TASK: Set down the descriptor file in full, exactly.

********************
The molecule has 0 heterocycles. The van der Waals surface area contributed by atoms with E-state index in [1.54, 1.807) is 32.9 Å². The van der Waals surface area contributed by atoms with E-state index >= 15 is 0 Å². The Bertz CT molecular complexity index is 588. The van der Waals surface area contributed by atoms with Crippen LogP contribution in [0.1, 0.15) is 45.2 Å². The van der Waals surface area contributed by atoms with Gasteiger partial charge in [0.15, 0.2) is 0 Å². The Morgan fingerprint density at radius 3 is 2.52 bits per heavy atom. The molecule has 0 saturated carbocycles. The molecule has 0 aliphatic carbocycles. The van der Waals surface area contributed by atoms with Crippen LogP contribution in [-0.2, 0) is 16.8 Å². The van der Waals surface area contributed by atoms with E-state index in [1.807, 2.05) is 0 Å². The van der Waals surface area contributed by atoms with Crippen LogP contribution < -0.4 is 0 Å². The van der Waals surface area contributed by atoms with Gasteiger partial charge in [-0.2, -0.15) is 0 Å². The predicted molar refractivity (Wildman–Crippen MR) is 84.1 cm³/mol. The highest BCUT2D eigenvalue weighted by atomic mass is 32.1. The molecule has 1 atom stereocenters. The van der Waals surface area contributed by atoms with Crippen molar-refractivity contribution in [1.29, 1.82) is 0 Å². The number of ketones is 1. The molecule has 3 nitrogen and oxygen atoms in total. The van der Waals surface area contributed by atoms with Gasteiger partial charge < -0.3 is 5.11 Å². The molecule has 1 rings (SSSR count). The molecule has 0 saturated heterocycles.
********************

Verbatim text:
The molecule has 0 heterocycles. The van der Waals surface area contributed by atoms with E-state index in [1.54, 1.807) is 32.9 Å². The van der Waals surface area contributed by atoms with E-state index >= 15 is 0 Å². The Bertz CT molecular complexity index is 588. The van der Waals surface area contributed by atoms with Crippen LogP contribution in [0.1, 0.15) is 45.2 Å². The van der Waals surface area contributed by atoms with Gasteiger partial charge in [0.15, 0.2) is 0 Å². The Morgan fingerprint density at radius 3 is 2.52 bits per heavy atom. The molecule has 0 saturated carbocycles. The molecule has 0 aliphatic carbocycles. The van der Waals surface area contributed by atoms with Crippen LogP contribution in [-0.2, 0) is 16.8 Å². The van der Waals surface area contributed by atoms with E-state index in [1.807, 2.05) is 0 Å². The van der Waals surface area contributed by atoms with Crippen LogP contribution < -0.4 is 0 Å². The van der Waals surface area contributed by atoms with Gasteiger partial charge in [-0.2, -0.15) is 0 Å². The predicted molar refractivity (Wildman–Crippen MR) is 84.1 cm³/mol. The highest BCUT2D eigenvalue weighted by atomic mass is 32.1. The molecule has 1 atom stereocenters. The van der Waals surface area contributed by atoms with Crippen molar-refractivity contribution in [1.29, 1.82) is 0 Å². The number of ketones is 1. The molecule has 3 nitrogen and oxygen atoms in total. The van der Waals surface area contributed by atoms with Gasteiger partial charge < -0.3 is 5.11 Å². The molecule has 1 rings (SSSR count). The molecule has 0 saturated heterocycles.